Higher spending on clothing and back-to-school merchandise helped lift US retail sales in September, according to government data released on Monday (15 October).

Figures from the Department of Commerce show retail spending rose by a seasonally adjusted 1.1% in September compared with the month before, and jumped 5.4% unadjusted year-over-year.

Sales at clothing and clothing accessories stores were 0.6% higher than in August, and 4.9% above September last year, and for sporting goods stores (also including books and music), September sales were up 0.8% on the month earlier and up 5.1% on year.

But for department stores, the numbers were down 0.2% from the previous month and 1.3% lower than the year before.

The National Retail Federation (NRF) said the results offer "a promising outlook for the critical holiday months ahead."

Its own figures showed September retail sales (excluding automobiles, gas stations and restaurants) increased 0.4% seasonally adjusted from August, and 2.1% unadjusted year-over-year.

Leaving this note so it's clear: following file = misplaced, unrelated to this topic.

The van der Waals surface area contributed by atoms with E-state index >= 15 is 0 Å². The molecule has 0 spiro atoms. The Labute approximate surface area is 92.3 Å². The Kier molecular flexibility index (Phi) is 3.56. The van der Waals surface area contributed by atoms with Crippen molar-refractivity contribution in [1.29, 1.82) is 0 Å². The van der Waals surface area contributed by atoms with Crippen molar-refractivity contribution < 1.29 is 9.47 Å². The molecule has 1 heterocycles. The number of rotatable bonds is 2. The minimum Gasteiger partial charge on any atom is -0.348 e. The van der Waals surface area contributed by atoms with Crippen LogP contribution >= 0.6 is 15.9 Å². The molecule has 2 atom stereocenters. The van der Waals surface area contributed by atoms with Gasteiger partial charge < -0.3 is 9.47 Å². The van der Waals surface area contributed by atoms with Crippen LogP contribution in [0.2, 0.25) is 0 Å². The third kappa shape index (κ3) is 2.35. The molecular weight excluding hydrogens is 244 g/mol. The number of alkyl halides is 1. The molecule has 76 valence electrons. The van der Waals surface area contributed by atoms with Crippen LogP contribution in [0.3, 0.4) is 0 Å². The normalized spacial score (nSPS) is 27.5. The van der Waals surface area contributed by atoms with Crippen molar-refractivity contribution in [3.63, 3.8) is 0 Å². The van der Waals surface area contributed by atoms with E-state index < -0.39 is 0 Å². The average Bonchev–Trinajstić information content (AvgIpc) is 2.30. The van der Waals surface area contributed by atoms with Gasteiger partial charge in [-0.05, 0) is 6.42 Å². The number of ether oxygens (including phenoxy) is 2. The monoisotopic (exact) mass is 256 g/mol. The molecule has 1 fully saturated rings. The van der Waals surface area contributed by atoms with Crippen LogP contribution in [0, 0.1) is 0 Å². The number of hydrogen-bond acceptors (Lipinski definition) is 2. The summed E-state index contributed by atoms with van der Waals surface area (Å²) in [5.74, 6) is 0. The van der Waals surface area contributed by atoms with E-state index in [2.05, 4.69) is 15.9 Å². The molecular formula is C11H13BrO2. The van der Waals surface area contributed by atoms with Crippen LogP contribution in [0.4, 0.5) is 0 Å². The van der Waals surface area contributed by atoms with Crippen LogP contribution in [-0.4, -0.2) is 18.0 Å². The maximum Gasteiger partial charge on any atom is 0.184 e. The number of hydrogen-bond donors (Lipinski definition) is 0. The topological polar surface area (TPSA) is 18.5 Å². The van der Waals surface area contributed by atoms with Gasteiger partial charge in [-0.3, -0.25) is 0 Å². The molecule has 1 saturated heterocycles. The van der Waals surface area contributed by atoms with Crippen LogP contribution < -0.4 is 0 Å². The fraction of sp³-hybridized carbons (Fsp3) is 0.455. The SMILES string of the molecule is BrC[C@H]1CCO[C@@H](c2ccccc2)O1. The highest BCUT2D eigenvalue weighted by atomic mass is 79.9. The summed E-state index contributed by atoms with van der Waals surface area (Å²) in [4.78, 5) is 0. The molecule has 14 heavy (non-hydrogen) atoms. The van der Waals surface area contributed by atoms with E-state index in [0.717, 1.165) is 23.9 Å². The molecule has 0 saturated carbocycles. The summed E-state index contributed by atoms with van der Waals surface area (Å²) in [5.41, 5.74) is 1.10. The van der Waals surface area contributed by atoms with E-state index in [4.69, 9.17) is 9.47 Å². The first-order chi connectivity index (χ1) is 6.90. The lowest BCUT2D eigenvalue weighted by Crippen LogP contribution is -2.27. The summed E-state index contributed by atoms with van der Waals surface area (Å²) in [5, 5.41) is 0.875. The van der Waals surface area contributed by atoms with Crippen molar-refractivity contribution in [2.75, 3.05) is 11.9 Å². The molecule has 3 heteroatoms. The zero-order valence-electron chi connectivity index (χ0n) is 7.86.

"In spite of the uncertainty and unease surrounding our nation's high unemployment and long-term fiscal challenges, consumers continue to spend and shop," NRF president and CEO Matthew Shay said.

"Robust back-to-school spending combined with a series of new, technology-led product launches certainly helped retailers in September. The American consumer is holding their own in this economic environment but the question remains, for how long?"

NRF chief economist Jack Kleinhenz added: "With recent data painting a more optimistic view of consumer confidence, we can finally see some light at the end of the tunnel.

"While the latest retail sales data indicates continued improvement for the economy, increasing gas prices and the looming fiscal cliff still pose serious challenges to the momentum we've seen in consumer spending."